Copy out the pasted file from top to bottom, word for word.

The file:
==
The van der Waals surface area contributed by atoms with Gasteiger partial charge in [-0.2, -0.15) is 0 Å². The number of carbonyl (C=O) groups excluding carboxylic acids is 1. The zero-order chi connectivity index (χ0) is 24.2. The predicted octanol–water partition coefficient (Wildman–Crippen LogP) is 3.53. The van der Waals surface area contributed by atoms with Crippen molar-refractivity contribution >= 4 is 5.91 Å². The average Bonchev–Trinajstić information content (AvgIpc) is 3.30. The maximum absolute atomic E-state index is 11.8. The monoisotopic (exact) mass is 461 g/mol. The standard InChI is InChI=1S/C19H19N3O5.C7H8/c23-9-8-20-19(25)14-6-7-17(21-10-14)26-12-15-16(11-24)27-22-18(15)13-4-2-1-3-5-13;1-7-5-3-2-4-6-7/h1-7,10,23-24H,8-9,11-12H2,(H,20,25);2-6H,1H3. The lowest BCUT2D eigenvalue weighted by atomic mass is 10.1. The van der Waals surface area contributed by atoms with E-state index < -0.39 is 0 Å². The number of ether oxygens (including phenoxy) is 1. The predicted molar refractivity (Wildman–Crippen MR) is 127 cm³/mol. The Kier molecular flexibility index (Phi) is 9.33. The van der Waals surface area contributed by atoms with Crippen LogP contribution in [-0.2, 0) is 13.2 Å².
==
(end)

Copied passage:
The van der Waals surface area contributed by atoms with Gasteiger partial charge in [-0.2, -0.15) is 0 Å². The number of carbonyl (C=O) groups excluding carboxylic acids is 1. The zero-order chi connectivity index (χ0) is 24.2. The predicted octanol–water partition coefficient (Wildman–Crippen LogP) is 3.53. The van der Waals surface area contributed by atoms with Crippen molar-refractivity contribution >= 4 is 5.91 Å². The average Bonchev–Trinajstić information content (AvgIpc) is 3.30. The maximum absolute atomic E-state index is 11.8. The monoisotopic (exact) mass is 461 g/mol. The standard InChI is InChI=1S/C19H19N3O5.C7H8/c23-9-8-20-19(25)14-6-7-17(21-10-14)26-12-15-16(11-24)27-22-18(15)13-4-2-1-3-5-13;1-7-5-3-2-4-6-7/h1-7,10,23-24H,8-9,11-12H2,(H,20,25);2-6H,1H3. The lowest BCUT2D eigenvalue weighted by atomic mass is 10.1. The van der Waals surface area contributed by atoms with E-state index < -0.39 is 0 Å². The number of ether oxygens (including phenoxy) is 1. The predicted molar refractivity (Wildman–Crippen MR) is 127 cm³/mol. The Kier molecular flexibility index (Phi) is 9.33. The van der Waals surface area contributed by atoms with Crippen LogP contribution in [-0.2, 0) is 13.2 Å².